dave brode wrote:Our living/dining areas have a large amount of windows. It sounds odd, but in single digit temps, even though it might be 73 in there, it almost seems as though you can still feel the cold radiating through the glass. I thought of either a big ole iron radiator or two, or maybe run some radiant under the floor in that open end of the house.

Dave


Try this stuff:
077578022598lg.jpg

When it was -4 and the wind was howling, I put these over three side-by-side windows in my living room. The difference was instant and astronomical. A little ugly, and if the windows leak a bit in the wind it crinkles, but it really helps.


I appreciate that, but it's not air leaks. I said through, maybe I should have said from. It's just that a glass window [no matter how good] is not like having a well insulated 2/6 wall between you and the outside. LOL.

Thanks. My Mom-In-Law's house could use that stuff.
Dave
dave brode
 
Stoker Coal Boiler: Keystoker KAA-2
Hand Fed Coal Boiler: used to have a 5 section Red Square
Coal Size/Type: rice anthracite

Re: When it's too cold....

PostBy: dave brode On: Wed Jan 29, 2014 9:45 pm

Kungur wrote:Yes, it seems when it is this cold it is running constantly.
Dave, my plenum is only 14x20 so I am limited as to the size heat exchanger I can use.
Thanks for your replies!


You might be surprised on how much heat my basement fan/coil unit makes with just a 12 x 12" coil. The 30x15 in the house duct is way overkill.

Dave
dave brode
 
Stoker Coal Boiler: Keystoker KAA-2
Hand Fed Coal Boiler: used to have a 5 section Red Square
Coal Size/Type: rice anthracite

Re: When it's too cold....

PostBy: Lu47Dan On: Wed Jan 29, 2014 10:06 pm

One of the things I noticed in most residential systems is a supply thermometer and a return thermometer. If you do not know for sure what those temperatures are than it is a guessing game as to what the next step should be.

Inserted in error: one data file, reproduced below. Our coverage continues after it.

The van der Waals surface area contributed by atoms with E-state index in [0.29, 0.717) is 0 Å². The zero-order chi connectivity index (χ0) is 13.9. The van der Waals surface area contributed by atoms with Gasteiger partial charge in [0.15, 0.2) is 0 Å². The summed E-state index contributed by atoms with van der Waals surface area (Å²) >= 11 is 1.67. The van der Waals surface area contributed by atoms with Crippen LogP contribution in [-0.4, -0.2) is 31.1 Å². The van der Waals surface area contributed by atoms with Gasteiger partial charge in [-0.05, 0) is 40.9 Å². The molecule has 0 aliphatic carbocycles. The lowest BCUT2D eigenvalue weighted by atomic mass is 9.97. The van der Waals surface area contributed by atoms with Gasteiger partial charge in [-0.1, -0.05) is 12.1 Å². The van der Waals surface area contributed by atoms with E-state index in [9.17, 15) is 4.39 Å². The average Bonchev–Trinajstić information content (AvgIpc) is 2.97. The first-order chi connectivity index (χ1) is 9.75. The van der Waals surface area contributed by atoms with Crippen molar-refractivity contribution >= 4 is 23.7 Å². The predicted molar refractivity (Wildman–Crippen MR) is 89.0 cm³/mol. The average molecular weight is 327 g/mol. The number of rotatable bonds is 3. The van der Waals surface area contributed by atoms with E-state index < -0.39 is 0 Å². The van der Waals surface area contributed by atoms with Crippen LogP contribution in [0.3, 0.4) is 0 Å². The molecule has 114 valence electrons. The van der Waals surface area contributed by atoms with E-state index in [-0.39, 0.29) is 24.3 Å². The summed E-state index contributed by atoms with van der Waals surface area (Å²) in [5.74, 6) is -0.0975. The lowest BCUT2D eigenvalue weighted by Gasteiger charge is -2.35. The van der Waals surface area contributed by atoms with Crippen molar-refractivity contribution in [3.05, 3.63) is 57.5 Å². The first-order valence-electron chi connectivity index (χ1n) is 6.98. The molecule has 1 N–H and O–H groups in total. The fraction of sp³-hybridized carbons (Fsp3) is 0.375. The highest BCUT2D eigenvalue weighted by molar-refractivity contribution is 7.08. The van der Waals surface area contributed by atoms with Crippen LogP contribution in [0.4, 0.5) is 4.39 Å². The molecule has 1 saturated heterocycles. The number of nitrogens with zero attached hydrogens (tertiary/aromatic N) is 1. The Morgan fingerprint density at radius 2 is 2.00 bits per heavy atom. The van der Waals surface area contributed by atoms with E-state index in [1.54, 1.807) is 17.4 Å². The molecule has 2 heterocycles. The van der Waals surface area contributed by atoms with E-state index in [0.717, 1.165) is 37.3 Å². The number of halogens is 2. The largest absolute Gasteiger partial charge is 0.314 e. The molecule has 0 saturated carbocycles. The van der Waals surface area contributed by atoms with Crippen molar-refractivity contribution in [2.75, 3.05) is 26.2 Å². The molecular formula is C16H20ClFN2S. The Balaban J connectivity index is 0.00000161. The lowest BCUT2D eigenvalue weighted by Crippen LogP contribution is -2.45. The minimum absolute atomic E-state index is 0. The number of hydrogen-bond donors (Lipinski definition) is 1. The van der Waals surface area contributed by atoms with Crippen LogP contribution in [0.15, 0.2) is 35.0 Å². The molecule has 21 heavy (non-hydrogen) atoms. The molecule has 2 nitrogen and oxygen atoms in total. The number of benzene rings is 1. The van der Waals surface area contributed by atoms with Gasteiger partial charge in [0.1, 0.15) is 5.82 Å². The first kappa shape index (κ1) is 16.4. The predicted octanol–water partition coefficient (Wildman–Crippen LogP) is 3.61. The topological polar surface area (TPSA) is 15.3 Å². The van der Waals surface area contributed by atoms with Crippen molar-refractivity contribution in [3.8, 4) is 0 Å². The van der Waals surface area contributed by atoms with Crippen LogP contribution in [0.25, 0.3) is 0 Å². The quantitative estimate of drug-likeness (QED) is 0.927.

I have a set of temperature probes on both my oil fired boilers. I can check both temperatures quickly if I have a problem.
One thing that might be happening is that the water is flowing through the system at too high a velocity, the water or fluid most have the time to transfer the heat it is holding. If flowing too fast you are returning the heat to the boiler, if it flows too slowly it can actually drag the heat out the floor.
Adding some fin tube can help as supplemental heat for those real cold days. With radiant floors the perimeter of the floor should be insulated so that the cold outside can not wick the heat out of the floor. I saw that in one of my neighbors houses, when he resided the house he added insulation to the outside of the house. The radiant floor in the family room performs much better than before.
The floor joists did not have insulation in the ends to prevent the heat from radiating out through them.
Dan.
Lu47Dan
 
Hand Fed Coal Stove: Sears circulator air tight stove.
Other Heating: Crown 115,000 BTU oil fired boiler(house) Weil Mclain 150,000BTU oil fired boiler(Shop)

Re: When it's too cold....

PostBy: Sting On: Thu Jan 30, 2014 8:08 am

Having a "split" or dual system is a great idea - you then have the ability to provide central AC in the warm months - you can quickly scorch a little air to take the chill off in the spring and fall "shoulder" months.